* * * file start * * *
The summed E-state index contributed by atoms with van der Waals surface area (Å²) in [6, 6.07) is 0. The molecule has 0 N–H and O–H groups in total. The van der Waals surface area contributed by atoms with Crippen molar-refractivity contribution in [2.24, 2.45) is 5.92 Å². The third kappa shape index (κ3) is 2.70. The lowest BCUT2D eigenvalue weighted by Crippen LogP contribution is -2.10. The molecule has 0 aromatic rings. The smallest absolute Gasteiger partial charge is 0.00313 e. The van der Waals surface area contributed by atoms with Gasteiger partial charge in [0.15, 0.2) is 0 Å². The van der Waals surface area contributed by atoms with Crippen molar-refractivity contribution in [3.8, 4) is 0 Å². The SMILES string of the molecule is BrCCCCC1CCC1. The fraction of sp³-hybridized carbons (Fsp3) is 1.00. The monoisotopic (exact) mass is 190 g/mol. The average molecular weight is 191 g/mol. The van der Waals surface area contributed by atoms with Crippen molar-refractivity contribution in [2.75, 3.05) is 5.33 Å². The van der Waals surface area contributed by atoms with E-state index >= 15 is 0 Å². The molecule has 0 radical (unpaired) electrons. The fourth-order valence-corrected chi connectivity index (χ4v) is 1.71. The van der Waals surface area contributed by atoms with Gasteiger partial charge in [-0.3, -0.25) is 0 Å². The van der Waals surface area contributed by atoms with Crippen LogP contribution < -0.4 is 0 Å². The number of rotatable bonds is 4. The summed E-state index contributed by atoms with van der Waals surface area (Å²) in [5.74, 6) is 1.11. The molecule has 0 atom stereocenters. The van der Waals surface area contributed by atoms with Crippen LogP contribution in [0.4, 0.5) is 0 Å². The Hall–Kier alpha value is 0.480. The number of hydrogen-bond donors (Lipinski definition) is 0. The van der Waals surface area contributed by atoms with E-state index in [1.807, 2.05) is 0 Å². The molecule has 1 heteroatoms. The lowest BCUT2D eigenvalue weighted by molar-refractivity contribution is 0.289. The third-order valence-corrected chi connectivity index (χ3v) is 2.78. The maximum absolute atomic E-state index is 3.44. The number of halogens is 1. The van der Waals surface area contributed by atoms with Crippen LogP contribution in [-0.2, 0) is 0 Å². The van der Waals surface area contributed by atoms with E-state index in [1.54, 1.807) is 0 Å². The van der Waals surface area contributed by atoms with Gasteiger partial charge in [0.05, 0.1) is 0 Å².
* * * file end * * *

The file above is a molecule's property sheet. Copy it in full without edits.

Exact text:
The summed E-state index contributed by atoms with van der Waals surface area (Å²) in [6, 6.07) is 0. The molecule has 0 N–H and O–H groups in total. The van der Waals surface area contributed by atoms with Crippen molar-refractivity contribution in [2.24, 2.45) is 5.92 Å². The third kappa shape index (κ3) is 2.70. The lowest BCUT2D eigenvalue weighted by Crippen LogP contribution is -2.10. The molecule has 0 aromatic rings. The smallest absolute Gasteiger partial charge is 0.00313 e. The van der Waals surface area contributed by atoms with Gasteiger partial charge in [0.15, 0.2) is 0 Å². The van der Waals surface area contributed by atoms with Crippen molar-refractivity contribution in [3.8, 4) is 0 Å². The SMILES string of the molecule is BrCCCCC1CCC1. The fraction of sp³-hybridized carbons (Fsp3) is 1.00. The monoisotopic (exact) mass is 190 g/mol. The average molecular weight is 191 g/mol. The van der Waals surface area contributed by atoms with Crippen molar-refractivity contribution in [2.75, 3.05) is 5.33 Å². The van der Waals surface area contributed by atoms with E-state index >= 15 is 0 Å². The molecule has 0 radical (unpaired) electrons. The fourth-order valence-corrected chi connectivity index (χ4v) is 1.71. The van der Waals surface area contributed by atoms with Gasteiger partial charge in [-0.3, -0.25) is 0 Å². The van der Waals surface area contributed by atoms with Crippen LogP contribution < -0.4 is 0 Å². The number of rotatable bonds is 4. The summed E-state index contributed by atoms with van der Waals surface area (Å²) in [5.74, 6) is 1.11. The molecule has 0 atom stereocenters. The van der Waals surface area contributed by atoms with Crippen LogP contribution in [0.4, 0.5) is 0 Å². The Hall–Kier alpha value is 0.480. The number of hydrogen-bond donors (Lipinski definition) is 0. The van der Waals surface area contributed by atoms with E-state index in [1.807, 2.05) is 0 Å². The molecule has 1 heteroatoms. The lowest BCUT2D eigenvalue weighted by molar-refractivity contribution is 0.289. The third-order valence-corrected chi connectivity index (χ3v) is 2.78. The maximum absolute atomic E-state index is 3.44. The number of halogens is 1. The van der Waals surface area contributed by atoms with Crippen LogP contribution in [-0.2, 0) is 0 Å². The van der Waals surface area contributed by atoms with E-state index in [1.54, 1.807) is 0 Å². The van der Waals surface area contributed by atoms with Gasteiger partial charge in [0.05, 0.1) is 0 Å².